It’s always at this time of year that we seem collectively to draw a line under the 12 months that have gone before us and start to look forward. However, there has been so much regulated activity in 2021, that we would be remiss not to take a moment to consider what we’ve learnt from everything that happened during this time.
Most of us, I’m sure, have noticed the change in tone and stance in the FCA’s consultations and publications. There has been a real tangible shift away from stuffy papers, with grand statements but very little guidance on the practical application. Instead, we now see publications that make their expectations clear, and the consequences if firms don’t meet or exceed them.
The latest round of regulatory webinars, talks, consultations, and finalised guidance all point to the same thing – the FCA wants us to become more empathetic and ensure that consumers are at the heart of everything we do. Whether that’s the design of a new product or service, plans to bring products to market, or even when investigating issues when things go wrong. The message is clear, customers must come first! It is clear to see when working with organisations that those who understand the importance of having sufficiently resourced and funded teams to ensure that complaints are investigated thoroughly and in a timely manner are more likely to find it easier to deal with in-coming regulatory change and meet regulatory expectations
Regulated firms have the responsibility to keep up with all the regulatory change that is hitting us, even getting ahead (where possible) and making sure we don’t fall foul of any updates coming our way. In the next few paragraphs, we will consider the key areas of regulatory change that you need to keep up with and adhere to in order to not get left behind.
The FCA has issued its second consultation on its new Consumer Duty. The second consultation is due to close on 15 February 2022, with finalised guidance being issued on 31 July 2022 and full implementation by firms being expected on 30 April 2023.
It would be nigh-on impossible for me to synopsise the entire document here, but if I were to say that the FCA has very clearly chosen and demonstrated its commitment to move from principles-based regulation to outcomes-based, you’ll see that this document represents a seismic shift for our industry.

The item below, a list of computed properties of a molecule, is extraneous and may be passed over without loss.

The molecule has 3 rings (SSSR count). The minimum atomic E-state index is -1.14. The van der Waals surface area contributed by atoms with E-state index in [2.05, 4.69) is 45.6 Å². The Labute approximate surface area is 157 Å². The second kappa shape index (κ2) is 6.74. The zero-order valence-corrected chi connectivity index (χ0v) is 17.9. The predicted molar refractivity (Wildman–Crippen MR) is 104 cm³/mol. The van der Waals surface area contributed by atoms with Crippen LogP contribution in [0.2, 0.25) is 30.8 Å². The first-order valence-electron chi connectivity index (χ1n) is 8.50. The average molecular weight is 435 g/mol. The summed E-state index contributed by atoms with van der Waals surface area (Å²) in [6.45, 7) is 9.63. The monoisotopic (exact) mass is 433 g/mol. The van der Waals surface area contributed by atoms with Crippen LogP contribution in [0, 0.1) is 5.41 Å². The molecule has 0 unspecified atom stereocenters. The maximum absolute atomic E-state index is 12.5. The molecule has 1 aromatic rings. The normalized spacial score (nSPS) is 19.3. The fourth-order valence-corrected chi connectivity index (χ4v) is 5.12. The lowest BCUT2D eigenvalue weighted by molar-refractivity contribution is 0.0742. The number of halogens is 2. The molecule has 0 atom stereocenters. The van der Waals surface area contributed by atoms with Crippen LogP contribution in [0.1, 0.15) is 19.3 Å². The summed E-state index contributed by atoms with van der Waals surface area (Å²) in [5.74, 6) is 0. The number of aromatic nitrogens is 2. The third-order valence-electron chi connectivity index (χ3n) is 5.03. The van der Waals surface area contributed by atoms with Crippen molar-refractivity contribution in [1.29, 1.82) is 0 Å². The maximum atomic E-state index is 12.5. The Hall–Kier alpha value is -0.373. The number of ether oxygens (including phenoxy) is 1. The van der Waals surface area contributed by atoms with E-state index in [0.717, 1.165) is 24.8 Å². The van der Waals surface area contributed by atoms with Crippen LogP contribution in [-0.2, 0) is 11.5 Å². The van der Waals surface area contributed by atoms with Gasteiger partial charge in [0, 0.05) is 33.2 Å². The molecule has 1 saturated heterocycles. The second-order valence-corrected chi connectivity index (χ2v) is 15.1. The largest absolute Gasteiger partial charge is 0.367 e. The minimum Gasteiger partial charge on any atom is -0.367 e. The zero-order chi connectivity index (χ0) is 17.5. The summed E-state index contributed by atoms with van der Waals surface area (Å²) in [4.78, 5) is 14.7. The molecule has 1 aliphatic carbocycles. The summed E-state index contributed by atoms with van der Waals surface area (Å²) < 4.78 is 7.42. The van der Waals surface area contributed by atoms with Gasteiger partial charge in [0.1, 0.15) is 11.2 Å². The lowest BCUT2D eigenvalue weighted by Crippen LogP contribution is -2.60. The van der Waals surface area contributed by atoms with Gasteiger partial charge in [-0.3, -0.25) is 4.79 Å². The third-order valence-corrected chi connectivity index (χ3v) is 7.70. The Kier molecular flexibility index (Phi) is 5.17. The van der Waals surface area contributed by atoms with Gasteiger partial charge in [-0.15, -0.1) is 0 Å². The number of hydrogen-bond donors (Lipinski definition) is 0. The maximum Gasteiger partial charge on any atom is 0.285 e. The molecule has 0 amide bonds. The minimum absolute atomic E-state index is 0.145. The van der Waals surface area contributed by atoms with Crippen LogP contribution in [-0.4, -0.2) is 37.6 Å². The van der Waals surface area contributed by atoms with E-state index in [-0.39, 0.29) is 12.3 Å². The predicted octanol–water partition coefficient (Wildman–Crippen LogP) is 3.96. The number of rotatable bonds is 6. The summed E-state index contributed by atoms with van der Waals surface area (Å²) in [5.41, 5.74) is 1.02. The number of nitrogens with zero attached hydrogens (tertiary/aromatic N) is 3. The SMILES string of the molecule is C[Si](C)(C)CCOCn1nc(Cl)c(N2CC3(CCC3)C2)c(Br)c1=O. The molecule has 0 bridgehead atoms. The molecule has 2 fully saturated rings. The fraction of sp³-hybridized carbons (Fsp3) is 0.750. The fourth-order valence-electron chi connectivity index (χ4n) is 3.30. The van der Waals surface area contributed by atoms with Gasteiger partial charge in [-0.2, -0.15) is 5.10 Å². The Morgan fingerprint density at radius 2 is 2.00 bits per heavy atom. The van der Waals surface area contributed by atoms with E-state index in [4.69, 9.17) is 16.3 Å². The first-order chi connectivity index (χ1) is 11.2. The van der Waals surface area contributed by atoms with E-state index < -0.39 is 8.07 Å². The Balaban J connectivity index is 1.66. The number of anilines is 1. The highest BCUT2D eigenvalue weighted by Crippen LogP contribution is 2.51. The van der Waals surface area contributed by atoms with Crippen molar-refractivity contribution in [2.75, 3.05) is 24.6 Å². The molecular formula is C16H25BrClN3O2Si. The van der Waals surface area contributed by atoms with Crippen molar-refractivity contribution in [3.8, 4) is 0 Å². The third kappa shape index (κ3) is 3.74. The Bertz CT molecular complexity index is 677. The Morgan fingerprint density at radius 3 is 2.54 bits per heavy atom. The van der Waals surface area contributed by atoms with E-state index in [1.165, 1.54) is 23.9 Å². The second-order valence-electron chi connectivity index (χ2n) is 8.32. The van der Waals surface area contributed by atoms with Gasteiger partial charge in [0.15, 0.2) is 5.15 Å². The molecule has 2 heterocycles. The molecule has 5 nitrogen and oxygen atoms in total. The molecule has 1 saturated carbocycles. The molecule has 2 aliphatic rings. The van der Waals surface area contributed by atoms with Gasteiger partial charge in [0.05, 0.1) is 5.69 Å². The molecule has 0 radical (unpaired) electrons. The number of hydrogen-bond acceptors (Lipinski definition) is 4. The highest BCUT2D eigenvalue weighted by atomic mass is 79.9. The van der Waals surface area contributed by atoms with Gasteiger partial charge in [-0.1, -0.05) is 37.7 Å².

And if you’re in any doubt about the longevity of this piece of work, you only need to look at the first pages of both consultations, with references to ‘putting ourselves in customers’ shoes’ and looking at the lack of trust that consumers have in our industry, to see this particular regulatory initiative isn’t going away.
The FCA wants us to use empathy in all our dealings with consumers from client acquisition, all the way through to the point at which a customer exits a relationship with a firm. This is in part driven by research and statistics that show consumer trust in financial services firms is at an all-time low. But it’s not entirely driven by that. The FCA want firms to have a relationship with their customers that is of mutual respect and fair dealing. Judging by the results of the 2020 Financial Lives Survey, with only 42% of consumers trusting us, we have a big job on our hands to shift those perceptions.
You might be wondering what the changes in the new Consumer Duty of Care is going to have on firms. Well, the FCA have outlined the expectations they have on the industry as a whole and what they expect to see from individual firms. This is where a key cultural piece of work lies because it won’t be enough to just tick a few boxes! The FCA wants more from firms in terms of consumer focus at all points in the customer journey and has outlined the key things they will be looking for.
A big part of those checks will include looking at complaints, because that’s where the customer is most honest about a firm and its culture. The FCA has suggested these are the key bits of data it will be reviewing when it comes to complaints: